Struggling mobile network operator Cell C has long been identified as a company that is likely to be gobbled up by a big local telco or a foreign firm. Gugu Lourie takes a closer look at this potential deal, which has seen speculation about a number of potential suitors, including French telecoms group Orange, South Africa’s Telkom and multinational technology firm Dimension Data.
Last month, Cell C’s parent company, Dubai-based Oger Telecom, confirmed that it is looking for buyers for its 75%
stake in the mobile operator. Goldman Sachs has been appointed to help with the process. Cell C, which was launched in 2001 as the country’s third mobile network operator, is yet to earn a net profit.
A cautionary issued by Telkom on 28 September, advising shareholders that it is involved in unspecified talks that
may affect its share price, has fuelled speculation that it is looking to buy Oger’s stake in Cell C.
Bloomberg reported that Telkom has offered R18bn for the stake, substantially below the R22bn it said Oger wants.
Earlier this month Telkom spokesperson Jacqui O’Sullivan said that there was clearly much speculation in the
market since Oger made it known that it was looking to sell its majority stake in Cell C.
“At the right price, Telkom would certainly consider Cell C, as it would any other synergistic partnerships either locally or internationally,” she said.
“Telkom’s growth will be predicated on both organic and inorganic growth so acquisitions, such as the recently acquired Business Connexion, certainly remain an option. While much improved, our mobile business remains small and to achieve scalability an option such as Cell C could be part of the approach,” she added.
Telkom, with a market capitalisation of just under R35bn, has seen its share price drop nearly 15% in the past six months. The fixed-line operator was embroiled in a labour battle with unions while implementing cost-cutting exercise initiatives.
A telecoms analyst, who asked not to be named, said it would make “sense for Telkom to buy Cell C as this will make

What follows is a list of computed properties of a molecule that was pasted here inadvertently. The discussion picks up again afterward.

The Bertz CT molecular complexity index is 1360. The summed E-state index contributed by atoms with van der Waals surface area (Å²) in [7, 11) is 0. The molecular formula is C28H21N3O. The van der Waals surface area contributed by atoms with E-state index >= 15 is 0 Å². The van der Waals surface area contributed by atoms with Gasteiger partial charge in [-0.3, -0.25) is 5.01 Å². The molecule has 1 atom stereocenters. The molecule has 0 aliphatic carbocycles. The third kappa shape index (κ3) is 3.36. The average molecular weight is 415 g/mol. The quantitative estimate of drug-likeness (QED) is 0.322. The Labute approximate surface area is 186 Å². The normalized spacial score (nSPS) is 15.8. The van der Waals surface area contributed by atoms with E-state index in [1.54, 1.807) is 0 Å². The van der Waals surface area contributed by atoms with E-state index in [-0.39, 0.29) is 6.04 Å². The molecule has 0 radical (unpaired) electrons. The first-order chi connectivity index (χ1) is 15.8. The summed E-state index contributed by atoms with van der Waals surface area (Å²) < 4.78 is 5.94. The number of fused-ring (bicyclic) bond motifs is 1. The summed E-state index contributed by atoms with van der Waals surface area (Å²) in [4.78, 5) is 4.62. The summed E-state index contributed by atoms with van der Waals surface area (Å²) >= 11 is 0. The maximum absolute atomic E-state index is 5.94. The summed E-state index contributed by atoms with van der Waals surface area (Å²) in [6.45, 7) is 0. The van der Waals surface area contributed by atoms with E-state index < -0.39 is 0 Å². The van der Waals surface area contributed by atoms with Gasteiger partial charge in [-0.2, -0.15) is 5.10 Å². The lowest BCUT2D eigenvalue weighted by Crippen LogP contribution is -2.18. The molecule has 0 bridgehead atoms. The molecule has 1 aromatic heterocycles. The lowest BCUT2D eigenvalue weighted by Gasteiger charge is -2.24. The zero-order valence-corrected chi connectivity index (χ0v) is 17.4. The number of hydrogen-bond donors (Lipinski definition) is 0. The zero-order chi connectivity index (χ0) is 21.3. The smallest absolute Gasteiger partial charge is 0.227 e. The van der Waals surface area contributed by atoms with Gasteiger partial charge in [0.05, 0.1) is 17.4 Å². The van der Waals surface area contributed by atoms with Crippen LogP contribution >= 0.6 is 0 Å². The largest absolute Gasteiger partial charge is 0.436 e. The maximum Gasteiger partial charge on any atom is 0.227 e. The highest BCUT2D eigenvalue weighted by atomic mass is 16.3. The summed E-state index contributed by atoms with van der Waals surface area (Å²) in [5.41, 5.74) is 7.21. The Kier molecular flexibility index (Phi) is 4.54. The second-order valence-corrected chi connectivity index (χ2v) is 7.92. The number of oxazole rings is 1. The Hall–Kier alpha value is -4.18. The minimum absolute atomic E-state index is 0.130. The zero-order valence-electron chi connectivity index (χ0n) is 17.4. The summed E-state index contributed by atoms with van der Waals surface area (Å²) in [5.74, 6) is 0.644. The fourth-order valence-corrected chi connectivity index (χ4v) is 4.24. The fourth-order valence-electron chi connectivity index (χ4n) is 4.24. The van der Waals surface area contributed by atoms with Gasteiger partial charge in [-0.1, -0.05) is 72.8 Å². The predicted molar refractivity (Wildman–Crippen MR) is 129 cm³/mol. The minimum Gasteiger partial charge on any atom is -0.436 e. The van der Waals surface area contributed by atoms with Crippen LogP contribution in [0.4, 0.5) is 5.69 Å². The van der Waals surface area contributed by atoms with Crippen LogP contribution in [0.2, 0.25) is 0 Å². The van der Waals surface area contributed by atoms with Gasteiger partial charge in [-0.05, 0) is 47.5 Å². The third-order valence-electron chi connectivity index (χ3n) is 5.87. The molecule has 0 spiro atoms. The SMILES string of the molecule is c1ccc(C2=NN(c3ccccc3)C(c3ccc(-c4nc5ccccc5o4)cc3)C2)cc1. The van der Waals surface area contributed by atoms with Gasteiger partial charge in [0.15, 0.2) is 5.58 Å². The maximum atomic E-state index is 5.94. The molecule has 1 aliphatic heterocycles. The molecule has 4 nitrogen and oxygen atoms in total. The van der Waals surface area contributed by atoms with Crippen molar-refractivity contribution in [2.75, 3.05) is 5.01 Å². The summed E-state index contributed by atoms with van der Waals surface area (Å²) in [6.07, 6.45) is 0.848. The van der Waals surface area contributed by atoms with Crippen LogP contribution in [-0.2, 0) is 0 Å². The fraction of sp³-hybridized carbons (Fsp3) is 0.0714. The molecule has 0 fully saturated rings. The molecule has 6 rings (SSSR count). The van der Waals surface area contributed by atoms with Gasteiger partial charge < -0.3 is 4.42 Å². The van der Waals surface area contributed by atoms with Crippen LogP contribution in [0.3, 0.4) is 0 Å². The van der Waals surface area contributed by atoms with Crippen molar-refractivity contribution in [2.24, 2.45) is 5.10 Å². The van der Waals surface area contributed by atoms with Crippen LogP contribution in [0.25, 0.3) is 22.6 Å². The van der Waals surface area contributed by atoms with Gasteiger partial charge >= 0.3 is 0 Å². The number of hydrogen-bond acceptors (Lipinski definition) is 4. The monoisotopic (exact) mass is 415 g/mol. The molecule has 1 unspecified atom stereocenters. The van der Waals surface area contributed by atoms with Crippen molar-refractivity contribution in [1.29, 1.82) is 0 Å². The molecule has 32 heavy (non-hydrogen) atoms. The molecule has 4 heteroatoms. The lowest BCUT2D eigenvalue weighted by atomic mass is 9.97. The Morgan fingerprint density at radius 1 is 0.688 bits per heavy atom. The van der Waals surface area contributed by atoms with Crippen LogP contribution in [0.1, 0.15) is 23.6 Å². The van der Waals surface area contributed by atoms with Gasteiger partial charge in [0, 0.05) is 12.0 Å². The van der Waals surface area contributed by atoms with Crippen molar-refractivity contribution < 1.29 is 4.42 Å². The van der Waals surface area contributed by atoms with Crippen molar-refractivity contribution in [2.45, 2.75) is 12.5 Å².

them a formidable business and there is no other business locally that can create synergies for Telkom”.
The analyst added: “A deal with Cell C may bring back the strength that Telkom used to have before selling its 15% shareholding in Vodacom in 2008 to Vodafone for R22.5bn. Cell C is no longer a small company; yes it is under pressure to perform, but it’s taking more customers from its rivals Vodacom and MTN.”
A second analyst added: “The possible buyout of Cell C could be part of Telkom’s strategy to finally deliver converge services to its customers, as its mobile operation, Telkom Mobile [formerly known as 8ta], is too small to execute that plan.”
Asked about an update on talks by its parent company Oger Telecom to sell its stake in the business, Cell C CEO José Dos Santos told a media briefing in September that there were reports that cited Telkom as an interested party.
“If Telkom is interested in buying Cell C, they must value the business and pay the right price,” Dos Santos said.
Meanwhile, the race to buy more telecoms assets by SA’s big telcos is heating up. Last week, MTN announced
it has concluded a deal with MultiChoice to acquire fibre network deployer Smart Village for an undisclosed amount.
Smart Village, which focuses on fibre networks in gated communities, has an existing network that passes 29 000
residential houses and stands in Gauteng, the Western Cape and KwaZulu-Natal.
MTN said the deal will give MTN Business the ability to provide wholesale access to 4 228 businesses passed by